Some psychics swear that record keepers may appear on crystals spontaneously. There is no evidence of any kind to support such claims.

This is a Dream...

Record-keeping crystals are infused with information through energy programming.

What role can record keepers play in dream recording?

In addition to offering users a way to access information, record-keeping crystals can also be used for information storage. Some psychics place record keepers over chakras. There is no clearly defined way to use such crystals for dream recording. Those who use them to this end, attempt to program them energetically.

Dream Recording Entails Some Ethical Issues

If it is possible at all, we may at some point gain the ability to read and replay dreams. According to some of the scientists involved in research, this point may only be a decade or two away.

Reading the minds of those in a coma this way might certainly be useful. Such a technology would also make it possible to communicate with those who, for whatever reason, cannot communicate through conventional channels.

Beyond such use cases, the act of reading someone’s dreams would raise some ethical questions.

  • Reading someone’s dreams without consent is a problem. The technology may quickly devolve into an interrogation tool this way. Since we cannot control our dreams, this tool would be quite an effective one.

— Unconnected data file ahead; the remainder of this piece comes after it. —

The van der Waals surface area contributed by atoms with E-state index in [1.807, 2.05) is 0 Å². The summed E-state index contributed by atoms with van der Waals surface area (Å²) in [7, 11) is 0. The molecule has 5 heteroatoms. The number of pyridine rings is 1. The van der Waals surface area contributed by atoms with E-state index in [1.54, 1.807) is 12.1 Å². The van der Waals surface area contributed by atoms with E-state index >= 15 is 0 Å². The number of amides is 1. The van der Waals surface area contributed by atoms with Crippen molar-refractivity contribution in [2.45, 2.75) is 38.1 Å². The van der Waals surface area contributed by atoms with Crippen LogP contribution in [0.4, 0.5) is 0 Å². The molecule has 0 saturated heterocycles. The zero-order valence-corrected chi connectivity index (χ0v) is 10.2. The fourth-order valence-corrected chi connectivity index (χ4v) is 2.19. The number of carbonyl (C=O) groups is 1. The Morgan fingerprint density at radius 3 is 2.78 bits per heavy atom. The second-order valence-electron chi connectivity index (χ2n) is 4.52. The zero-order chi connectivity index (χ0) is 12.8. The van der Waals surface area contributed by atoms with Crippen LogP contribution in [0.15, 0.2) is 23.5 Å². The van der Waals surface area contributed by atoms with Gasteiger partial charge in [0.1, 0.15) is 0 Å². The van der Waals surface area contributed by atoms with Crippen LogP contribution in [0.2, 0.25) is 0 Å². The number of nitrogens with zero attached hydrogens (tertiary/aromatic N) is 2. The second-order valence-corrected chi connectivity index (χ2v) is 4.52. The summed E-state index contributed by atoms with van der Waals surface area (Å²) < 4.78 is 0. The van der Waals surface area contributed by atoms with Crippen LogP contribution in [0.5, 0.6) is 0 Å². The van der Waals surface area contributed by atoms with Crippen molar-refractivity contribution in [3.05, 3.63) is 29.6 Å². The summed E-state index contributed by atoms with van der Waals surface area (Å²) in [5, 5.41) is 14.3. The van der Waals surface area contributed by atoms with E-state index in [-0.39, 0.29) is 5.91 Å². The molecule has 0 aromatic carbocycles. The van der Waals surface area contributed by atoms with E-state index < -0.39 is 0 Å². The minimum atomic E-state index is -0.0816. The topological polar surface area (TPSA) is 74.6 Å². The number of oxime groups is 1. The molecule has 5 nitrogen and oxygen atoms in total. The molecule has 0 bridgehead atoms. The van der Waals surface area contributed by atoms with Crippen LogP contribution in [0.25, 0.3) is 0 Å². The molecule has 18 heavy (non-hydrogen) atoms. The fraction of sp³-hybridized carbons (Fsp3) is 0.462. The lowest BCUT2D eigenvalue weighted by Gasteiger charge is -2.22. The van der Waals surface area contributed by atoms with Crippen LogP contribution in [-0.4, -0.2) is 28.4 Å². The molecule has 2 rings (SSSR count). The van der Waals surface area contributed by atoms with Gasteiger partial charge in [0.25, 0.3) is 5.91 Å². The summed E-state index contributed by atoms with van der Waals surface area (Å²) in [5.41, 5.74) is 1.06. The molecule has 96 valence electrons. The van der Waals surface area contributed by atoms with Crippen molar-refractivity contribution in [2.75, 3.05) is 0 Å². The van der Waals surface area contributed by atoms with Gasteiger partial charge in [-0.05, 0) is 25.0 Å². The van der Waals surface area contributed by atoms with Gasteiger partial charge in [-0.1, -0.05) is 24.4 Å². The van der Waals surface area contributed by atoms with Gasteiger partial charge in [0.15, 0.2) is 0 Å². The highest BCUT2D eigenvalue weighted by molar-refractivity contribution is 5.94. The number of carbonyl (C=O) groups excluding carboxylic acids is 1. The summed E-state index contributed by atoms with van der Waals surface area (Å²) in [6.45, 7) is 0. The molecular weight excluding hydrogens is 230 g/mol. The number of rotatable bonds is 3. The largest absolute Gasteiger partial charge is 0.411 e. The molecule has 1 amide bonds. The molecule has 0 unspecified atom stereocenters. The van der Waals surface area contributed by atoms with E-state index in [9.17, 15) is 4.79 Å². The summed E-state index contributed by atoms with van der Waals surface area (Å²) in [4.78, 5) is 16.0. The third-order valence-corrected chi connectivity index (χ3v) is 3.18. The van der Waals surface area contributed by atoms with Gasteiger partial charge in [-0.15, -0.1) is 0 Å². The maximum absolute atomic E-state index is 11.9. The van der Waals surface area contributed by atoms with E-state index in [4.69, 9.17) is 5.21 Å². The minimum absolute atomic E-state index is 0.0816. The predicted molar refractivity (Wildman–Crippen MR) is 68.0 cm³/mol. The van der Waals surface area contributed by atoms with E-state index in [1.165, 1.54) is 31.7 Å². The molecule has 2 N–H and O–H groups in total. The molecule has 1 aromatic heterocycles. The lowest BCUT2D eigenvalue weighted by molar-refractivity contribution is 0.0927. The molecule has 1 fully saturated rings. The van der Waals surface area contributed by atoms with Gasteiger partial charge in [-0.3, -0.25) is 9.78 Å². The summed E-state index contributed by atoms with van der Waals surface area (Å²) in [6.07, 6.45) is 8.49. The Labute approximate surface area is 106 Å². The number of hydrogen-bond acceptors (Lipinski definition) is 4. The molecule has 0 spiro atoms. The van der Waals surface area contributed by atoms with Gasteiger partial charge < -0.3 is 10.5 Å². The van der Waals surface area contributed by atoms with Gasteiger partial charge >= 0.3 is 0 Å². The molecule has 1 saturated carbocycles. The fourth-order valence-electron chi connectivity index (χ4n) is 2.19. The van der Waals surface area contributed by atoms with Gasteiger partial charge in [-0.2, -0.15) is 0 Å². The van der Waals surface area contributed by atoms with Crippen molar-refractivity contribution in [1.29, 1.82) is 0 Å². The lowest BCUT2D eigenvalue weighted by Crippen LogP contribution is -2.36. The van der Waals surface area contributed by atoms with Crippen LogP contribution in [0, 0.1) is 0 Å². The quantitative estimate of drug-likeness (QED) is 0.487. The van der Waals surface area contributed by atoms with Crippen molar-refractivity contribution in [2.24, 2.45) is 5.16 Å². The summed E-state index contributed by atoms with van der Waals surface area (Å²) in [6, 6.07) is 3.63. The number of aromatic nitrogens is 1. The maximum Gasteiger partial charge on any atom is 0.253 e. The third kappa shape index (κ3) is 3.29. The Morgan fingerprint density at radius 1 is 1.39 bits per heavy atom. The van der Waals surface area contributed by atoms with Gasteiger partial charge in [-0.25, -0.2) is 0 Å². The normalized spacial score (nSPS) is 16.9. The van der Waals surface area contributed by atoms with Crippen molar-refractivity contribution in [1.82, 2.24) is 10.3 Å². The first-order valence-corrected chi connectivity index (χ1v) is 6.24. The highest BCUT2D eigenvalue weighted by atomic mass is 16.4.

• Do we hold people responsible for what they dream? After all, with few exceptions, no one retains control over what they dream.
  • If the dreamer is not responsible for the content of his/her dreams, who is?
  • Will commercials invade our dreams?
  • Will governments use the technology for spying?
  • What if we are meant to forget our dreams? Will some grow to confuse dreams with reality? Will dreams be granted more importance than they deserve? Most dreams are nowhere nearly as serious as our waking thoughts.
  • Will dream recording make waking thought recording possible as well?

Having considered all that, dream recording does take on a dystopian dimension.

What Is The Future of Dream Recording?

With the increasing adoption of artificial intelligence and big data, the HD film-like recording and playback of dreams may become a reality.

For now, dream enthusiasts may have to settle for a less capable device. Such a device may be able to tell you whether you dreamt or not. You may also learn the general content of your dreams.

For the time being, no tech giants are involved in the development of dream recording technology. As soon as someone proves the idea’s feasibility beyond doubt, that will likely change.

Until then, the best way to record your dreams would be to write them in your dream journal.